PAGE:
At issue is whether the austerity measures passed this week are enough to turn the Greek economy around, or whether the current package is just the tip of an iceberg with even deeper cuts to come in 2013. The Greek debt is forecast to hit 189 percent of the nation’s GDP in the next year—even with the measures passed on Wednesday night—and the Samaras government says it needs a two-year extension to keep its promises to the Troika. A second vote to be held on Sunday will take into consideration several logistical issues dealing with the structure and timing of the cuts. But European Economic and Monetary Affairs Commissioner Olli Rehn told reporters in Brussels that Greece has just begun its battle for solvency, implying that even this week’s massive austerity measures amounted to nothing more than rearranging deck chairs on the Titanic. “There is no denying that it is increasingly unsustainable without further measures designed for reducing Greek debt.”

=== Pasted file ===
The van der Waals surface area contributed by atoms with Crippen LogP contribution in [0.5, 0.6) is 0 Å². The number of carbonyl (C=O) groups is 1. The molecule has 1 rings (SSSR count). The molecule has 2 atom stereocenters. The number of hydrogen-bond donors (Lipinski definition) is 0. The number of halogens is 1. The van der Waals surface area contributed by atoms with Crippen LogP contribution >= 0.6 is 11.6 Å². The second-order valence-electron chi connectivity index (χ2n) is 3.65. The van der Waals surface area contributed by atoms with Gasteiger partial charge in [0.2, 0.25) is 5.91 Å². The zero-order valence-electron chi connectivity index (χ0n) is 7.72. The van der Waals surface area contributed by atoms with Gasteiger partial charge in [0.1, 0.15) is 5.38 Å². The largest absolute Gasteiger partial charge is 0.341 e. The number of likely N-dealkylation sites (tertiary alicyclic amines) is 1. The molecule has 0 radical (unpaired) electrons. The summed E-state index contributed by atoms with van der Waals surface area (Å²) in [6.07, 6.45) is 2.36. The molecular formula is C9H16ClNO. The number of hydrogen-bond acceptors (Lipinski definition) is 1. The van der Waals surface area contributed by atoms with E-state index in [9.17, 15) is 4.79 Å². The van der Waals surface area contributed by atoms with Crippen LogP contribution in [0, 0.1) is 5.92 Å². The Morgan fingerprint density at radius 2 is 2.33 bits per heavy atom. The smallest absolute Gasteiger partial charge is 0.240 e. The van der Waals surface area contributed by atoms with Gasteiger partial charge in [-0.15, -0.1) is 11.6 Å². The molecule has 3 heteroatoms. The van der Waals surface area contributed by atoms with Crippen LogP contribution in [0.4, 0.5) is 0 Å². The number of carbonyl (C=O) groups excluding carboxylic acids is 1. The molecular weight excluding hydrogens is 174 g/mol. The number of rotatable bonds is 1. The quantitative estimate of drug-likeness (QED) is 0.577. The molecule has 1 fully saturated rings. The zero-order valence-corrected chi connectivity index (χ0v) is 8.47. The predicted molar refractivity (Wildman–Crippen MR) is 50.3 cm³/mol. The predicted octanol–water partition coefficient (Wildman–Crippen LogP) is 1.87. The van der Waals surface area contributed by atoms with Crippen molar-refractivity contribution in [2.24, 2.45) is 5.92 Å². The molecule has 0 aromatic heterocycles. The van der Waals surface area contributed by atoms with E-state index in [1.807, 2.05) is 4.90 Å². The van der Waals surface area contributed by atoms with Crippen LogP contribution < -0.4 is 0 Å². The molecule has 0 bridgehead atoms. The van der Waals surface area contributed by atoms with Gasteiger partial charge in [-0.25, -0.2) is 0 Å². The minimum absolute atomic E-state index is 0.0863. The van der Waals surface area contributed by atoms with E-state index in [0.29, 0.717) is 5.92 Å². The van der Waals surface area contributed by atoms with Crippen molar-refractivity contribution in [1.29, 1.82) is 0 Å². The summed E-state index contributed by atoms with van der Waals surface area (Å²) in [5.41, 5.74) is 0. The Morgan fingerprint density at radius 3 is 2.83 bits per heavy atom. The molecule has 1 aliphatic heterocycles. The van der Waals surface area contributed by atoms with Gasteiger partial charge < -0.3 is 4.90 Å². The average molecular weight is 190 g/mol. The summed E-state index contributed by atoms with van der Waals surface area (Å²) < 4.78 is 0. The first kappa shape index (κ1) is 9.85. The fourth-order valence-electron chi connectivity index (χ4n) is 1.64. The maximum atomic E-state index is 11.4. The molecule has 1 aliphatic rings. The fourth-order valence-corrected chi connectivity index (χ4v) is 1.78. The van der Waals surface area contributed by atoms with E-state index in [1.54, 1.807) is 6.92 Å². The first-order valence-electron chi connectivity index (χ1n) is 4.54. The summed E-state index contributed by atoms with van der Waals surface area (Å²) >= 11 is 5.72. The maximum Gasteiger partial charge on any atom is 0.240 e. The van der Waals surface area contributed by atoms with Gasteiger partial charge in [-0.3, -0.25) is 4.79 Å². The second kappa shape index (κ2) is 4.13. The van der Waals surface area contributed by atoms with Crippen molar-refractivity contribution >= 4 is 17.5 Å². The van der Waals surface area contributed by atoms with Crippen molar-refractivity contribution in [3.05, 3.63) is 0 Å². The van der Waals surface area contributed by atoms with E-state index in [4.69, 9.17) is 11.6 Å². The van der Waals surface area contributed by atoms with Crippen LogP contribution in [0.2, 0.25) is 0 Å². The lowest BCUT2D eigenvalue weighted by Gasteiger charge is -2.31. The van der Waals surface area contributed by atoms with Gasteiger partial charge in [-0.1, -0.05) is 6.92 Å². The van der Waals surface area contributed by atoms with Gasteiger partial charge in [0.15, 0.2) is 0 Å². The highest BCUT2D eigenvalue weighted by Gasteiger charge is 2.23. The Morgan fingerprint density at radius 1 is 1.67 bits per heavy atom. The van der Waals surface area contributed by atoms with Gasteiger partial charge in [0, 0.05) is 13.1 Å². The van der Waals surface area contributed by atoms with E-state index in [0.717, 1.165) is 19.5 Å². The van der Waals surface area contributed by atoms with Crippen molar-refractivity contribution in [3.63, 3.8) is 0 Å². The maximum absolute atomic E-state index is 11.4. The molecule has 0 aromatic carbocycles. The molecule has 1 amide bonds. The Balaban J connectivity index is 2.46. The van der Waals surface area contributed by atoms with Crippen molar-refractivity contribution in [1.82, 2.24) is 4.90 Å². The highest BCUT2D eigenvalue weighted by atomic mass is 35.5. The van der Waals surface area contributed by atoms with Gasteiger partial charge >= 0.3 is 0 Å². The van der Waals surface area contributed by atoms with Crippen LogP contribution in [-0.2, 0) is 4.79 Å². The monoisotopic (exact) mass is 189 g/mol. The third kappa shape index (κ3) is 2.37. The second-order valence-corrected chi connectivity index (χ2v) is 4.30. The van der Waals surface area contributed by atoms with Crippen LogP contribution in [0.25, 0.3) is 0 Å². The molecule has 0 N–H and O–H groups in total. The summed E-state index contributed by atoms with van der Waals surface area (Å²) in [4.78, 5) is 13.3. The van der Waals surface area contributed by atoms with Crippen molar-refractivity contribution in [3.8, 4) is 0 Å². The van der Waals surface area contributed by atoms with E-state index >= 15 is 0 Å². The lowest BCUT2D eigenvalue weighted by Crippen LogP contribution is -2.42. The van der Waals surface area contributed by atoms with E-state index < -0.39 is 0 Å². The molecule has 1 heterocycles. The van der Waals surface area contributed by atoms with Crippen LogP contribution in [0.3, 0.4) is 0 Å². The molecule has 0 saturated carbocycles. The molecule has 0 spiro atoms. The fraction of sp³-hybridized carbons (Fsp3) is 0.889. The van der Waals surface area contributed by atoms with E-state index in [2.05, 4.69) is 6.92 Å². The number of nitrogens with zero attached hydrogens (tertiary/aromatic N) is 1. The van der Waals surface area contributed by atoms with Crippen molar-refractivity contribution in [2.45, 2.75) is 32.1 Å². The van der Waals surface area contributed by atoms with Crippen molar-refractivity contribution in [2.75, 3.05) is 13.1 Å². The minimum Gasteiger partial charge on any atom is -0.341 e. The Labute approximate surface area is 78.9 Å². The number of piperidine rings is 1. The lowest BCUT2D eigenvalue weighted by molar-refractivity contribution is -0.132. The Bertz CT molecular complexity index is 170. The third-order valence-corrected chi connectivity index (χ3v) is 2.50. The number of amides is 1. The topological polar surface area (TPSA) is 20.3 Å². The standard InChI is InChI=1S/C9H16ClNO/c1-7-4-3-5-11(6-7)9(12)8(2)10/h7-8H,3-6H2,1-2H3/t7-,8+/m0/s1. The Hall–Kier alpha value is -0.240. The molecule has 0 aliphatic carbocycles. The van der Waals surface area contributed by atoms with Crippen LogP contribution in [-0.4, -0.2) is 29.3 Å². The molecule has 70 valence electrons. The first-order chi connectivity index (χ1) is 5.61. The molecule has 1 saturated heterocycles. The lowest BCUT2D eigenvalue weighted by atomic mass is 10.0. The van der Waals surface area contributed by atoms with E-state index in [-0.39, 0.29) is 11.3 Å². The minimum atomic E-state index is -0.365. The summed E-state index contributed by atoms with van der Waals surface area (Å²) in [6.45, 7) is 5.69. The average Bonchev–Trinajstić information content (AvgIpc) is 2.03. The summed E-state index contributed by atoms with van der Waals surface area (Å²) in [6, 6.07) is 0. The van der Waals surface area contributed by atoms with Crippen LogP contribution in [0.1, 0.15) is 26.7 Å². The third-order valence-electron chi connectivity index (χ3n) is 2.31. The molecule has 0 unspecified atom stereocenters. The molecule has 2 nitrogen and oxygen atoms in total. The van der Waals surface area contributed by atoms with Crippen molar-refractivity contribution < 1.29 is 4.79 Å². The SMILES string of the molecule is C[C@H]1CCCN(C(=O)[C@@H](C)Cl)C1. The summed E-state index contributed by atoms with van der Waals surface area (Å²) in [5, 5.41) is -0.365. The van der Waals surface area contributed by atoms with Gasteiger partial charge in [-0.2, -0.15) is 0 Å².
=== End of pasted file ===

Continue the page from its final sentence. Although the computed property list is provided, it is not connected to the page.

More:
That is hardly good news for the Greeks, who already feel that they’re paying a hefty price for decades of corrupt government and financial failures. Greek opposition leader Alexis Tsipras, who ran on an anti-euro mandate last June, called for snap elections prior to the Wednesday vote and has vowed to push Samaras out of power once and for all, calling his plan for Greece a national disaster. After the vote, Tsipras said that passing the measure was like committing national suicide: “The only extension we need is for the rope with which we will hang ourselves.”